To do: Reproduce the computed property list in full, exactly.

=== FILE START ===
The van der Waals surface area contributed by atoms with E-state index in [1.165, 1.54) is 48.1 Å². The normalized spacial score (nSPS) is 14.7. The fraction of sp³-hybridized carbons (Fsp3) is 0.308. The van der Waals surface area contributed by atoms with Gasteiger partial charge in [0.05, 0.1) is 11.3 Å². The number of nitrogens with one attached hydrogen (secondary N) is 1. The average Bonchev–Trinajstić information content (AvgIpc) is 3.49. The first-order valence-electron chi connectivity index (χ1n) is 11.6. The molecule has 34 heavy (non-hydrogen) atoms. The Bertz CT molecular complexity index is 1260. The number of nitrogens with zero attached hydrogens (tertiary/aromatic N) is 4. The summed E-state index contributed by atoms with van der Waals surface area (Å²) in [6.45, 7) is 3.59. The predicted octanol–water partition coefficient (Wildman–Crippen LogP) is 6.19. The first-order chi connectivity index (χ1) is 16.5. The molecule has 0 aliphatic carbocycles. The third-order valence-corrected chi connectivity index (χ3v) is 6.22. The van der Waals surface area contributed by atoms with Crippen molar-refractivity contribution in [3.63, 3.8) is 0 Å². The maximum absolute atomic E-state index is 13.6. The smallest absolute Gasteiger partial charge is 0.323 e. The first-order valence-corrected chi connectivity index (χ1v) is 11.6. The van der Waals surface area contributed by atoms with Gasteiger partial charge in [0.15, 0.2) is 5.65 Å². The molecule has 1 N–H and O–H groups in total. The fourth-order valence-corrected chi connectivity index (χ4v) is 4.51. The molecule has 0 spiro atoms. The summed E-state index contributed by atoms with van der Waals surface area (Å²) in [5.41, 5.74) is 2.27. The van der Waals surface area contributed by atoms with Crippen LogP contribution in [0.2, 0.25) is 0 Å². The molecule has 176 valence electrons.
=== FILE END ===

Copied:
The van der Waals surface area contributed by atoms with E-state index in [1.165, 1.54) is 48.1 Å². The normalized spacial score (nSPS) is 14.7. The fraction of sp³-hybridized carbons (Fsp3) is 0.308. The van der Waals surface area contributed by atoms with Gasteiger partial charge in [0.05, 0.1) is 11.3 Å². The number of nitrogens with one attached hydrogen (secondary N) is 1. The average Bonchev–Trinajstić information content (AvgIpc) is 3.49. The first-order valence-electron chi connectivity index (χ1n) is 11.6. The molecule has 34 heavy (non-hydrogen) atoms. The Bertz CT molecular complexity index is 1260. The number of nitrogens with zero attached hydrogens (tertiary/aromatic N) is 4. The summed E-state index contributed by atoms with van der Waals surface area (Å²) in [6.45, 7) is 3.59. The predicted octanol–water partition coefficient (Wildman–Crippen LogP) is 6.19. The first-order chi connectivity index (χ1) is 16.5. The molecule has 0 aliphatic carbocycles. The third-order valence-corrected chi connectivity index (χ3v) is 6.22. The van der Waals surface area contributed by atoms with Crippen molar-refractivity contribution in [3.63, 3.8) is 0 Å². The maximum absolute atomic E-state index is 13.6. The smallest absolute Gasteiger partial charge is 0.323 e. The first-order valence-corrected chi connectivity index (χ1v) is 11.6. The van der Waals surface area contributed by atoms with Gasteiger partial charge in [0.15, 0.2) is 5.65 Å². The molecule has 1 N–H and O–H groups in total. The fourth-order valence-corrected chi connectivity index (χ4v) is 4.51. The molecule has 0 spiro atoms. The summed E-state index contributed by atoms with van der Waals surface area (Å²) in [5.41, 5.74) is 2.27. The van der Waals surface area contributed by atoms with Crippen LogP contribution in [0.2, 0.25) is 0 Å². The molecule has 176 valence electrons.